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Stock Commentary

What’s the difference between volume and value, and how do you use this information?

Merkado Barkada
Whatâs the difference between volume and value, and how do you use this information?

When you see stock market data, along with all the “high”, “low”, and “close” data relating to the price, you’ll also see a “volume” and “value” metric.

The PSE website only shows the value metric on its summary “Most Active/Advances/Declines” pages, but if you click an individual stock you’ll see the rest, including “volume”.

The “volume” number is the total number of shares traded in that stock in one day.

The “value” number is the total amount of money spent to buy all of the shares that were traded.

“Volume turnover” expresses the day’s volume relative to the total outstanding shares of the stock.

How you use this data probably depends most on your investment time horizon (volume/value data is less important the longer you plan to hold a stock), and your investment strategy (volume/value data is more important to traders getting in and out of positions quickly, or that use these metrics as indicators for technical strategies).

As a long-term trader, I tend to stick to stocks that have enough volume that I can enter and exit my positions without too much difficulty, on almost any given day.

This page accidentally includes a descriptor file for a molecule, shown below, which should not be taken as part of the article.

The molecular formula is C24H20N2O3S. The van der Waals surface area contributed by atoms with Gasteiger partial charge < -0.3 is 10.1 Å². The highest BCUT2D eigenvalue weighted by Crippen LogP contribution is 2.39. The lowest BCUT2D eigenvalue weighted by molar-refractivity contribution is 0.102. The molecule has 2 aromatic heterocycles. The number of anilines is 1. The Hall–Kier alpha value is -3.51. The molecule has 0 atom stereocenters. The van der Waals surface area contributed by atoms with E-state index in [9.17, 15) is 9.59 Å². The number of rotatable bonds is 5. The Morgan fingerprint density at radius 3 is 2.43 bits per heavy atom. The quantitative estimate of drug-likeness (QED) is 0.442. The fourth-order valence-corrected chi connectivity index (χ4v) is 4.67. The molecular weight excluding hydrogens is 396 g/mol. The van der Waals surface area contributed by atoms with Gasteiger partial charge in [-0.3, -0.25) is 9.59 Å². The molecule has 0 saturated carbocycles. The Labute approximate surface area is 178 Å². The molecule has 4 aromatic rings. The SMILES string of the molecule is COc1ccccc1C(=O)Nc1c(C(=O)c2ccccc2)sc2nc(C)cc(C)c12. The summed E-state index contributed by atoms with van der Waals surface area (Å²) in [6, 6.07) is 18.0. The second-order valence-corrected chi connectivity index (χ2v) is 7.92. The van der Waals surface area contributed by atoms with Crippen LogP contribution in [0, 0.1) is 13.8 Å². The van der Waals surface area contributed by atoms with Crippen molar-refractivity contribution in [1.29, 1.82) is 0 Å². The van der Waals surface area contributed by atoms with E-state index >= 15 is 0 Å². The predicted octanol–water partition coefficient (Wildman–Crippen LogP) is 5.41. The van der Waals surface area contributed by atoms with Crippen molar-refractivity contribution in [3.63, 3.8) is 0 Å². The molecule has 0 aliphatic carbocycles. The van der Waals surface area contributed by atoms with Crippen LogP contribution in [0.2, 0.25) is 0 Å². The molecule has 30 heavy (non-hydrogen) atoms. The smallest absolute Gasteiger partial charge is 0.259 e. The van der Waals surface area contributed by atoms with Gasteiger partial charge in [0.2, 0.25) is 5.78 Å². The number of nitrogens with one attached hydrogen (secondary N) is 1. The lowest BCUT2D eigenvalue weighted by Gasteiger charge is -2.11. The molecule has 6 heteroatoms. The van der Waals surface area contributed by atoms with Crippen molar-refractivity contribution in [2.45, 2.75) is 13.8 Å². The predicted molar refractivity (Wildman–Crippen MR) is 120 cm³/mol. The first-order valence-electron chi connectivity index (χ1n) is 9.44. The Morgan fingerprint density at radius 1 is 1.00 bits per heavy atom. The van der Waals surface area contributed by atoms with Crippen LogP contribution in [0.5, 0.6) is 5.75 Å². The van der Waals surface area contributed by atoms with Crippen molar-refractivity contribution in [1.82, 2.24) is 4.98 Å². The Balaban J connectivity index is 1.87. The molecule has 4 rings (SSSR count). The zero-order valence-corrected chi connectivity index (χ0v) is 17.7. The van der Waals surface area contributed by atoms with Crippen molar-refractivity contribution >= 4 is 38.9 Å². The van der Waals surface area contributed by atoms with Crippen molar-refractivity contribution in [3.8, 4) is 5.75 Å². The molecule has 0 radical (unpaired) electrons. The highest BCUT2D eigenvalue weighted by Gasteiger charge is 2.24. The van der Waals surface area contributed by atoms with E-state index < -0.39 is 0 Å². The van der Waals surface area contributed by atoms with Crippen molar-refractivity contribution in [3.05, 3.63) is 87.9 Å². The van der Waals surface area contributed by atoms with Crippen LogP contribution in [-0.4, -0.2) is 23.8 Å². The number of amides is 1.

I tend to shy away from stocks where my average starting position might represent an uncomfortable portion of that stock’s daily volume, or where volume turnover feels high. As a long-term investor, I like to enter quiet stocks that are well traded enough to allow for graceful entrances.

MB BOTTOM-LINE

Stock trading is all about statistics. I mean, primarily, it’s about trying to make money, but the point is that there is no “one way” to make money on the stock market, and that’s why there are so many different statistics that get published.

Being a successful trader doesn’t require mastery of all the statistics; it requires using a strategy to make money over time.

You only need a working knowledge of the statistics that your strategy uses to give yourself a chance to be successful.

Mastery comes with time and experience, but if you do this long enough, you’ll realize that things are always slightly changing such that mastery becomes much more of this aspirational asymptote than a real thing that you can achieve. The key for me, as an investor, is to learn as much as possible while doing over and over again the little steps that give me positive trades.

Sometimes that means avoiding FOMO (fear of missing out), sometimes that means learning about some new statistics to help refine my current strategy, sometimes that means remembering the best practices that got me here (like setting my stops and limiting my risk), and sometimes that means doing additional research on topics that relate to my current investment time-frame and strategy. 

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Merkado Barkada is a free daily newsletter on the PSE, investing and business in the Philippines. You can subscribe to the newsletter or follow on Twitter to receive the full daily updates.
Merkado Barkada's opinions are provided for informational purposes only, and should not be considered a recommendation to buy or sell any particular stock. These daily articles are not updated with new information, so each investor must do his or her own due diligence before trading, as the facts and figures in each particular article may have changed.

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